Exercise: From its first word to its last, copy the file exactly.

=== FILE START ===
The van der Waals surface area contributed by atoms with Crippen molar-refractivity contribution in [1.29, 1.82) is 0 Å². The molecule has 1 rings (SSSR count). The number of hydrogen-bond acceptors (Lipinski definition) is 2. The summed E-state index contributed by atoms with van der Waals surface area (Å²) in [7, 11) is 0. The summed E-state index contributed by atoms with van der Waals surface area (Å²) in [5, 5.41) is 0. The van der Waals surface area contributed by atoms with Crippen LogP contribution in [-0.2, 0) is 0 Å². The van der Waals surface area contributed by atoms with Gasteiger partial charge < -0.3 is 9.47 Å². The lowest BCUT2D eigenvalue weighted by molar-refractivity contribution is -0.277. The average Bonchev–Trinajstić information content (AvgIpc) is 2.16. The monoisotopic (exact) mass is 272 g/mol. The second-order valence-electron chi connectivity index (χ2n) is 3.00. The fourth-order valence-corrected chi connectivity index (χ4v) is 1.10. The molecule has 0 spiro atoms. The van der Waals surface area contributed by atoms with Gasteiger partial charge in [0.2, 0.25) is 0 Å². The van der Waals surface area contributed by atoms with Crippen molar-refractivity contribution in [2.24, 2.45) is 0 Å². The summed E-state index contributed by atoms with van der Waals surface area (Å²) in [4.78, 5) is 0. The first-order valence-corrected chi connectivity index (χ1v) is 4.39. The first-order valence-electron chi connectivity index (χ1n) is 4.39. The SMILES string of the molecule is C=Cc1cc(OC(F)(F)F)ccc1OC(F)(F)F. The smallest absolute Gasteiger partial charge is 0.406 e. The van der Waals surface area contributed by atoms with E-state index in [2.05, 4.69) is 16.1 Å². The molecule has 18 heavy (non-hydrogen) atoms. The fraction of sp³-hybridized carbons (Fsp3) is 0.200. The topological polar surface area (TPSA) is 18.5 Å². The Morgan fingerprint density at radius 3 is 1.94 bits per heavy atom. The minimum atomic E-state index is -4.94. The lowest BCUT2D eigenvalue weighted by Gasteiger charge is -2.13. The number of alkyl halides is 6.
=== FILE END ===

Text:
The van der Waals surface area contributed by atoms with Crippen molar-refractivity contribution in [1.29, 1.82) is 0 Å². The molecule has 1 rings (SSSR count). The number of hydrogen-bond acceptors (Lipinski definition) is 2. The summed E-state index contributed by atoms with van der Waals surface area (Å²) in [7, 11) is 0. The summed E-state index contributed by atoms with van der Waals surface area (Å²) in [5, 5.41) is 0. The van der Waals surface area contributed by atoms with Crippen LogP contribution in [-0.2, 0) is 0 Å². The van der Waals surface area contributed by atoms with Gasteiger partial charge < -0.3 is 9.47 Å². The lowest BCUT2D eigenvalue weighted by molar-refractivity contribution is -0.277. The average Bonchev–Trinajstić information content (AvgIpc) is 2.16. The monoisotopic (exact) mass is 272 g/mol. The second-order valence-electron chi connectivity index (χ2n) is 3.00. The fourth-order valence-corrected chi connectivity index (χ4v) is 1.10. The molecule has 0 spiro atoms. The van der Waals surface area contributed by atoms with Gasteiger partial charge in [0.2, 0.25) is 0 Å². The van der Waals surface area contributed by atoms with Crippen molar-refractivity contribution in [2.24, 2.45) is 0 Å². The summed E-state index contributed by atoms with van der Waals surface area (Å²) in [4.78, 5) is 0. The first-order valence-corrected chi connectivity index (χ1v) is 4.39. The first-order valence-electron chi connectivity index (χ1n) is 4.39. The SMILES string of the molecule is C=Cc1cc(OC(F)(F)F)ccc1OC(F)(F)F. The smallest absolute Gasteiger partial charge is 0.406 e. The van der Waals surface area contributed by atoms with E-state index in [2.05, 4.69) is 16.1 Å². The molecule has 18 heavy (non-hydrogen) atoms. The fraction of sp³-hybridized carbons (Fsp3) is 0.200. The topological polar surface area (TPSA) is 18.5 Å². The Morgan fingerprint density at radius 3 is 1.94 bits per heavy atom. The minimum atomic E-state index is -4.94. The lowest BCUT2D eigenvalue weighted by Gasteiger charge is -2.13. The number of alkyl halides is 6.